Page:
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Albemarle to resume all in-person public meetings in September

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Albemarle County boards, authority and commissions that are still meeting virtually will not go back to in-person meetings until September as COVID-19 cases are expected to climb.

Albemarle’s Board of Supervisors, Planning Commission and School Board resumed in-person meetings in April, but with COVID-19 cases increasing, county staff has recommended that all other appointed bodies not come back in-person until the late summer.

On Wednesday, the Board of Supervisors supported the recommendation.

Authorities and decision-making bodies — the Broadband Authority, the Architectural Review Board, the Board of Zoning Appeals, the Board of Equalization and the Economic Development Authority — will have members resume in-person in September, with optional virtual access for attendees. This is later than what was initially recommended.

All other appointed bodies that Albemarle oversees, such as Community Advisory Committees, will also come back in-person in September for members as well as the public, with no virtual option.

According to data published by the state, the Blue Ridge Health District area, which includes Albemarle, is seeing an increase in COVID-19 cases. The seven-day average for cases in the district is 120, similar to numbers in mid-September and late December.

County spokesperson Emily Kilroy said Albemarle staff has been looking at the University of Virginia Biocomplexity Institute’s COVID-19 models, which are forecasting a significant surge of cases in the coming weeks.

“Case rates are not expected to reach levels seen during the January wave,” the institute said in a weekly report dated May 13. “But they will likely exceed those seen in pre-Omicron waves.”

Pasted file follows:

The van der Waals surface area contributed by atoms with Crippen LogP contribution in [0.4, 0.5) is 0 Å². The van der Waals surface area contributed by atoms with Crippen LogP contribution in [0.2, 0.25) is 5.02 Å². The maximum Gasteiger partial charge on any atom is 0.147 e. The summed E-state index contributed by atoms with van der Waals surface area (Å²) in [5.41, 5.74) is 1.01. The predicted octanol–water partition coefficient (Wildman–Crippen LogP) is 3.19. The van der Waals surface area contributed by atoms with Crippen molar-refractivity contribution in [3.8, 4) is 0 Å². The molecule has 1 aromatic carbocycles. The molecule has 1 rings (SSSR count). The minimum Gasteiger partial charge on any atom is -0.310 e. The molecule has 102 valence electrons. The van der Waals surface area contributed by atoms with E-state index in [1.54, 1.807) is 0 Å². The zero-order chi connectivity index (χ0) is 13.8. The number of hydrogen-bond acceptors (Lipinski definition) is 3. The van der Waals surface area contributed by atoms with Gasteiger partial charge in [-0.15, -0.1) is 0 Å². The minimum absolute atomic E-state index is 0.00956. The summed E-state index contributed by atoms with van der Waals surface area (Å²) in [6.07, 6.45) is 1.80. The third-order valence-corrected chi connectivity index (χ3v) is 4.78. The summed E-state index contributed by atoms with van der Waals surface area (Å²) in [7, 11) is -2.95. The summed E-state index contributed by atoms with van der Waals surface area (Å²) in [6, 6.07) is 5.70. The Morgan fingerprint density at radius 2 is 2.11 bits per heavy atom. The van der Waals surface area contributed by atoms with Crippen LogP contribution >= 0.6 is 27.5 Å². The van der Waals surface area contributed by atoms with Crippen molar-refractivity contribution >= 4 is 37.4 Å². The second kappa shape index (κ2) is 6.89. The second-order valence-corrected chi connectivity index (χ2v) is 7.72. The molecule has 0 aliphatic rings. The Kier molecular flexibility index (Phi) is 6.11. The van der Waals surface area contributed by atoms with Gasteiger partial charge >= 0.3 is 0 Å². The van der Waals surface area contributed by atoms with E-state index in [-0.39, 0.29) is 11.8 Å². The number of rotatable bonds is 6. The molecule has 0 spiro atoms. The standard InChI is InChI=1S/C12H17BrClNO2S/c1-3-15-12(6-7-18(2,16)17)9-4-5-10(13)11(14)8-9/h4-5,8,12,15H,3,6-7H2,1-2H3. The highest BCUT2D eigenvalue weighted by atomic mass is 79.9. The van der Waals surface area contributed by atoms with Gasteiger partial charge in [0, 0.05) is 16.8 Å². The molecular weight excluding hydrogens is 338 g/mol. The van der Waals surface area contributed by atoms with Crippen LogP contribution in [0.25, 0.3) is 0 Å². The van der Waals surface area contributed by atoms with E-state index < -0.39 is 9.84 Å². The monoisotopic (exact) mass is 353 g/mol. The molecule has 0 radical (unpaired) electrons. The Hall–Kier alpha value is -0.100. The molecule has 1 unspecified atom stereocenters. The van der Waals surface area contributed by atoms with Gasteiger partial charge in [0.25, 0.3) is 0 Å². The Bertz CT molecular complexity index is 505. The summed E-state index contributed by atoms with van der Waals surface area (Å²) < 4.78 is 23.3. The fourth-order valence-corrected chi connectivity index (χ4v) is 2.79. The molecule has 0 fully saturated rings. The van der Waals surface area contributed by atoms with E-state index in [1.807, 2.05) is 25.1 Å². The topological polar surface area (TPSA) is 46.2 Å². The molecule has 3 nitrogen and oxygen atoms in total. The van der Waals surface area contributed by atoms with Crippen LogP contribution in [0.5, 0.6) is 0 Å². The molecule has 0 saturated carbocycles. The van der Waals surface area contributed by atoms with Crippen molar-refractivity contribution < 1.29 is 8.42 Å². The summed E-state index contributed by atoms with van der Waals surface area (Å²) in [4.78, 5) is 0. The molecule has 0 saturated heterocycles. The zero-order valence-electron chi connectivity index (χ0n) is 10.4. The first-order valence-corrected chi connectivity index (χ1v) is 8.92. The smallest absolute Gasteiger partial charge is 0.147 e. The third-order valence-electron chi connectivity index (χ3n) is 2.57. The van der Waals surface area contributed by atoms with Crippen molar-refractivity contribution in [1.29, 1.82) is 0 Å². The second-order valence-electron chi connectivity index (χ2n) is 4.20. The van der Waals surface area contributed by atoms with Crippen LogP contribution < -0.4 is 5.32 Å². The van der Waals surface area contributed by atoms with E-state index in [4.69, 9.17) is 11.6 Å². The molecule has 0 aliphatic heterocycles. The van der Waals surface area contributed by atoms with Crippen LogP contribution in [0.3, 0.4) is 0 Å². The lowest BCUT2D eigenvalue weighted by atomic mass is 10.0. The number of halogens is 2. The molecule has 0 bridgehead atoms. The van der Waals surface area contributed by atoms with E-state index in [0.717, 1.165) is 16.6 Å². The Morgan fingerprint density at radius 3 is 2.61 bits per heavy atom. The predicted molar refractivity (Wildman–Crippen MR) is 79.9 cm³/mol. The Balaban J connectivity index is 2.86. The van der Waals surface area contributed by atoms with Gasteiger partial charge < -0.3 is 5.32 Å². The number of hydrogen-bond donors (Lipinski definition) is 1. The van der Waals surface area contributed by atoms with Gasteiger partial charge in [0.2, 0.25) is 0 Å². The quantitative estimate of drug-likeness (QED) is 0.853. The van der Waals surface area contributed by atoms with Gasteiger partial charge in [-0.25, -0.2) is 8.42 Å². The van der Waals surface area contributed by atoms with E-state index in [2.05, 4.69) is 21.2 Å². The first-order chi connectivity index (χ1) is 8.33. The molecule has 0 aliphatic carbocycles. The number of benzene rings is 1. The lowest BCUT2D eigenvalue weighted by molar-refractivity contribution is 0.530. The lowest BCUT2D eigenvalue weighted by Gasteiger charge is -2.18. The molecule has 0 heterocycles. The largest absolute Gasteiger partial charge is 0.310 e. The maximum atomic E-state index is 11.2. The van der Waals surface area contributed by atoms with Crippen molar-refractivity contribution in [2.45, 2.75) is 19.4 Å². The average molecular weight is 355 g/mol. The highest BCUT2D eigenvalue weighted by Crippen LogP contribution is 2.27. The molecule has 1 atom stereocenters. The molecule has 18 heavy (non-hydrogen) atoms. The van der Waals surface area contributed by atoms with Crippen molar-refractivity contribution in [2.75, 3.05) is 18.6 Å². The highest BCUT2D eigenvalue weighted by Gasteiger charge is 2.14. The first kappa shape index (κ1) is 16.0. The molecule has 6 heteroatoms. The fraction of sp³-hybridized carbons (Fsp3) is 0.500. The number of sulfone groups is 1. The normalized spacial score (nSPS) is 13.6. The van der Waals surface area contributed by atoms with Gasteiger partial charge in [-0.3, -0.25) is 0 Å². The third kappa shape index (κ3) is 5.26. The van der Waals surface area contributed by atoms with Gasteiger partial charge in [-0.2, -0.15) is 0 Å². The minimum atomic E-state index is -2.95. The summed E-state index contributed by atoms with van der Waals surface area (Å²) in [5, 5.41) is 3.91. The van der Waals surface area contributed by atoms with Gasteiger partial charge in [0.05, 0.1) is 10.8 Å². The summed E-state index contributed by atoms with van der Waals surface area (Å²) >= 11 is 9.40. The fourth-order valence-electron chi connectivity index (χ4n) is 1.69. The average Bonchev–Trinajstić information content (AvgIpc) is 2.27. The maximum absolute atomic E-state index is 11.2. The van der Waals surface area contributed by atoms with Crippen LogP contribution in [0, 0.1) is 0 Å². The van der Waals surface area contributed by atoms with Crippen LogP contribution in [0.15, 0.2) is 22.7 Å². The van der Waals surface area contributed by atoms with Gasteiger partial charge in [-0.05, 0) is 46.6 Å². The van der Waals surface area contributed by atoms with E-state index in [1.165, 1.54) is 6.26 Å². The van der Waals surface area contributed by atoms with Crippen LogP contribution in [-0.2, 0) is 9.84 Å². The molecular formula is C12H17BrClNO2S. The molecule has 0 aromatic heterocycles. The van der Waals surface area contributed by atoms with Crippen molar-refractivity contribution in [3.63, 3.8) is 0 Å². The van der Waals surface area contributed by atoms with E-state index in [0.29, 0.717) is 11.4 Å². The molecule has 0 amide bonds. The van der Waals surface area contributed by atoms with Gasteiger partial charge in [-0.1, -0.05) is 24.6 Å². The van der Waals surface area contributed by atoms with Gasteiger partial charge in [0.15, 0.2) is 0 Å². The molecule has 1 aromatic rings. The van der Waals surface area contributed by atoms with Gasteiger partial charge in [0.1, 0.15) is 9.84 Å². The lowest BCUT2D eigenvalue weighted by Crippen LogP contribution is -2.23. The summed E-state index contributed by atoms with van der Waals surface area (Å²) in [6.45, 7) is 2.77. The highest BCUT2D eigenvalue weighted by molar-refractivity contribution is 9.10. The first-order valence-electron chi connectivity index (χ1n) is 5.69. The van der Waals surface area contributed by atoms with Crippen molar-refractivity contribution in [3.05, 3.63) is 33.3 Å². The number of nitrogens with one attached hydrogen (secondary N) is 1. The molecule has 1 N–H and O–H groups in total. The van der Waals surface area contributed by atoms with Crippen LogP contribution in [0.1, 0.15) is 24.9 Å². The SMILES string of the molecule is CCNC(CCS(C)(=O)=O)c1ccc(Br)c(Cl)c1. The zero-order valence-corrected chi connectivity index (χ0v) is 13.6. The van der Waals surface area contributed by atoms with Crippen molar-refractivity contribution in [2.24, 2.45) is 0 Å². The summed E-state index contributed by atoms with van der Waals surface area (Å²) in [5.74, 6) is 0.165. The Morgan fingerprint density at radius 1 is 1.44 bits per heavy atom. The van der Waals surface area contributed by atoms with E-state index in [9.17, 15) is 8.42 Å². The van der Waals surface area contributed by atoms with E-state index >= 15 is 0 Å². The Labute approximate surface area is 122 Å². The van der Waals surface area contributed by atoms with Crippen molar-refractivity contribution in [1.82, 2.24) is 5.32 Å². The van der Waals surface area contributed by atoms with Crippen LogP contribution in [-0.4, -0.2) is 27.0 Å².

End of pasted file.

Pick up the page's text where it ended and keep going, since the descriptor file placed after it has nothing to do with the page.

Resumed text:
The model shows a peak in June for the state that is as high as that of the last wave in January. The report, however, says that that is misleading because there were so many unreported cases of the Omicron variant.

“To put it simply, the Omicron wave was much, much larger than even the record-shattering number of identified cases suggests,” the report says. “So while the model projects a similar number of identified cases to the Omicron wave, it expects far fewer infections. And that is the important factor.”

Assistant County Executive Trevor Henry said due to the COVID-19 data and models, county staff recommended the Sept. 1 date for all additional boards and commissions.

“Staff will continue to monitor the metrics,” he said. “We meet weekly on this. If there are considerations that would adjust this recommendation or considerations the board would want us to evaluate, we could come back in the second meeting of August for a follow up.”

Andy Herrick, deputy county attorney, said state rules were amended to authorize continuity of government ordinances for up to one year. That would allow virtual meetings to continue for an additional year.

Because the county’s ordinance was adopted prior to the amendment, Herrick said Albemarle only has the original six additional months. County staff members are not recommending an extension at this time.

“We’re hoping that we’re able to return to full government operations at the end of the six months that our continuity of government ordinance currently allows,” he said.

A bill in the General Assembly that would allow boards, commissions and committees to meet all virtually a limited number of times per year was signed into law, but was changed to exclude all-virtual meetings of local governing bodies, local school boards, planning commissions, architectural review boards and zoning appeals boards, Herrick said.

“So despite our hope that pandemic might allow for greater enabling authority for all virtual meetings, the General Assembly giveth and the General Assembly taketh away. There is additional authority, but not much of it can be enjoyed by local governing bodies,” Herrick said.

Albemarle legal staff will come back to the board with updated proposed rules of procedure for the board’s consideration prior to the effective date of the new state law.

Source: www.dailyprogress.com

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